August 13, 2012, - 6:36 pm
Remember when Barack Obama, earlier this summer, announced he’d enforce DREAM Act amnesty for illegal aliens by Presidential fiat? Well, he’s not doing it alone. Investors in and founders of some well known brands are financing the illegal alien amnesty with money and other support to illegal aliens under age 30 who qualify for the program. The organizations are giving more than $1.5 million to illegal alien and open borders advocacy groups to help pay for immigration applications and other costs that would normally have to be borne by the illegal aliens getting this de facto amnesty.
The Owners of These Brands Are Financing Obama’s Latest Illegal Alien Amnesty . . .
The founder of Intel, the family behind Levi’s, and an investor in Welch’s are the financiers of Obama’s amnesty (and amnesty that Mitt Romney indicated he would not reverse but would “resolve” by giving these individuals outright amnesty). Remember this the next time you contemplate buying a computer with an Intel chip, a pair of Levi’s, or a Welch’s drink.
Homeland Security said it plans to hire 1,400 employees to examine the 3,000 applications it expects to receive a day. Ya think those employees are going to scrutinize 3,000 applications a day very closely? Good luck with that. As I noted, U.S. Citizenship and Immigration Services spends less than six minutes a day (even less when you account for cigarette and bathroom breaks) examining each applicant for U.S. citizenship to make sure he or she is not a terrorist or hardened criminal, and there’s very little scrutiny. Plus the applications are rubber-stamped through, with immigration benefits adjudicators being rewarded for the number of applications they speed through per day. Think the process will be better for the DREAM Act amnesty seekers? Dream on.
The Obama administration Friday revealed details of its sweeping immigration program that could allow almost one million undocumented young people to remain in the country, an initiative that is prompting nonprofit organizations to ramp up efforts to help potential beneficiaries.
According to the rules of the program, which was first announced in June, applicant information won’t be shared with immigration enforcement except in cases that involve crimes. Applicants will be disqualified for offenses such as drunk driving, but not for driving without a license.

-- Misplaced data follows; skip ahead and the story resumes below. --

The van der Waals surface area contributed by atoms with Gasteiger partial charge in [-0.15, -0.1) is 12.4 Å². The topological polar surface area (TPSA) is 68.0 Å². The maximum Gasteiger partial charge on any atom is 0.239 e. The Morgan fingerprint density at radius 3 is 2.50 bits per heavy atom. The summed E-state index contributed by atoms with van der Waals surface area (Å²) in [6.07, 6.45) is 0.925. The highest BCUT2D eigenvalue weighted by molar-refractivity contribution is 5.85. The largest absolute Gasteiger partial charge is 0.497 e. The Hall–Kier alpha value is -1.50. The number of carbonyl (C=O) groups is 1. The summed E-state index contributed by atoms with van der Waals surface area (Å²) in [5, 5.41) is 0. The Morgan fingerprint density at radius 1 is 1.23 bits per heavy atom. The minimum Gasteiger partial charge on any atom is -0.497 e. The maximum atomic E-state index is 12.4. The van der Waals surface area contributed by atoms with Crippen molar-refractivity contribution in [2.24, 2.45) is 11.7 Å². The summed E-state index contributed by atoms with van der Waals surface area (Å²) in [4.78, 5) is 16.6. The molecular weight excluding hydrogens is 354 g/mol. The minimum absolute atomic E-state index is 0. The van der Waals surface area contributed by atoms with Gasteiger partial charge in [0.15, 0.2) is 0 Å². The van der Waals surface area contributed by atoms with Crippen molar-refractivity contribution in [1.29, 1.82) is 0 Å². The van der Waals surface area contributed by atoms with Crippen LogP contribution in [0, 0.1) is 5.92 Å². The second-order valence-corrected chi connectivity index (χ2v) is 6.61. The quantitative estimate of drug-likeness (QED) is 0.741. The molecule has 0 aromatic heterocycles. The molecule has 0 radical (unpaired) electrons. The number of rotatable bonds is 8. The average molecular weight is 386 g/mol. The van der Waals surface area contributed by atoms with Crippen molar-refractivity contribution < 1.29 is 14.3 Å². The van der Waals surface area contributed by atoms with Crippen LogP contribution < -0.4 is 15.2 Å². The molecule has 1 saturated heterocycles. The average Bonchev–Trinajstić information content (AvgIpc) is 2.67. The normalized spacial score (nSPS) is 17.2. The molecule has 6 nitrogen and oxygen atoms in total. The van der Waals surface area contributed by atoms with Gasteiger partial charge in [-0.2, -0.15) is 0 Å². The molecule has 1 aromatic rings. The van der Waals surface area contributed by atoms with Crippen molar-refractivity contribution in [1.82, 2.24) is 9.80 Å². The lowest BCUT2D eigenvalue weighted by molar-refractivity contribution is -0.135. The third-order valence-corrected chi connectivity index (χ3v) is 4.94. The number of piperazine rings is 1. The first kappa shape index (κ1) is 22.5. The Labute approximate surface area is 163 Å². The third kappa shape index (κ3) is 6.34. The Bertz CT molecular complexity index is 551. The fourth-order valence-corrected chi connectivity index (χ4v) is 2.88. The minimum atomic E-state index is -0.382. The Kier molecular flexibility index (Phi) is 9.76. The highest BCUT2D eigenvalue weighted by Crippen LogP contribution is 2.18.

The process, which doesn’t offer a path to citizenship, opens on Aug. 15, according to a 16-page guideline issued by the U.S. Citizenship and Immigration Services, the agency handing the process. Applicants must provide evidence they have lived in the U.S. for five years and pay a $465 fee. The process is expected to take several months to complete.
The rules announced Friday offer concrete details of the most significant easing of immigration policy since President Ronald Reagan granted amnesty to an estimated three million people in 1986. The Obama program offers a two-year renewable exemption from deportation and a work permit to those brought to the U.S. illegally as children.
The new policy, issued as a directive by President Barack Obama, applies to people between the ages of 15 and 30. They must meet certain criteria, including proof they have graduated high school or been discharged honorably from the U.S. military.
The initiative sidesteps a years-long stalemate in Congress over the Dream Act, draft legislation designed to legalize undocumented young people that has been ensnared in a broader debate about immigration overhaul. Mr. Obama’s move was widely regarded as an attempt to energize Hispanic voters disappointed with his failure to deliver on a promise to address the fate of 11 million illegal immigrants who live in the U.S. . . .
Grassroots groups and philanthropists, many caught by surprise by the June announcement, have scrambled to raise funds and reach potential applicants since the policy was announced.
“We’ve had to mount a rapid response,” said Daranee Petsod, executive director of Grantmakers Concerned with Immigrants and Refugees, a national organization. Ms. Petsod is helping a variety of foundations pool resources, including one group that is creating an online fund for contributions to cover the cost of the application.
Foundations affiliated with Andrew Grove—who co-founded Intel Corp.—and with the family of blue-jeans mogul Levi Strauss and the family of Jacob Merrill Kaplan, a financier who invested in the Welch Grape Juice Company, are among organizations that have made initial commitments of more than $1.5 million to help groups offering legal advice and setting up online tools to assist in the application process, said Ms. Petsod.
About 900,000 people, mainly from Latin America and Asia, could be eligible. The states that boast the most potential beneficiaries are California, with more than 400,000, and Texas, with more than 225,000. New York City is home to about 55,000.
The Department of Homeland Security expects to receive 3,000 applications a day and will need to hire more than 1,400 full-time workers, as well as contract labor, according to sources familiar with the situation.
America, we’re screwed. Thank Obama and Intel and Levi’s and Welch’s. And Republicans who won’t do a damned thing to stop it.
Tags: amnesty, Andrew Grove, Daranee Petsod, DREAM ACT amnesty, Grantmakers Concerned with Immigrants and Refugees, Homeland Security, Illegal Aliens, Immigration, Intel, Jacob Merrill Kaplan, Levi Strauss family, Levi's, U.S. Citizenship and Immigration Services, USCIS, Welch's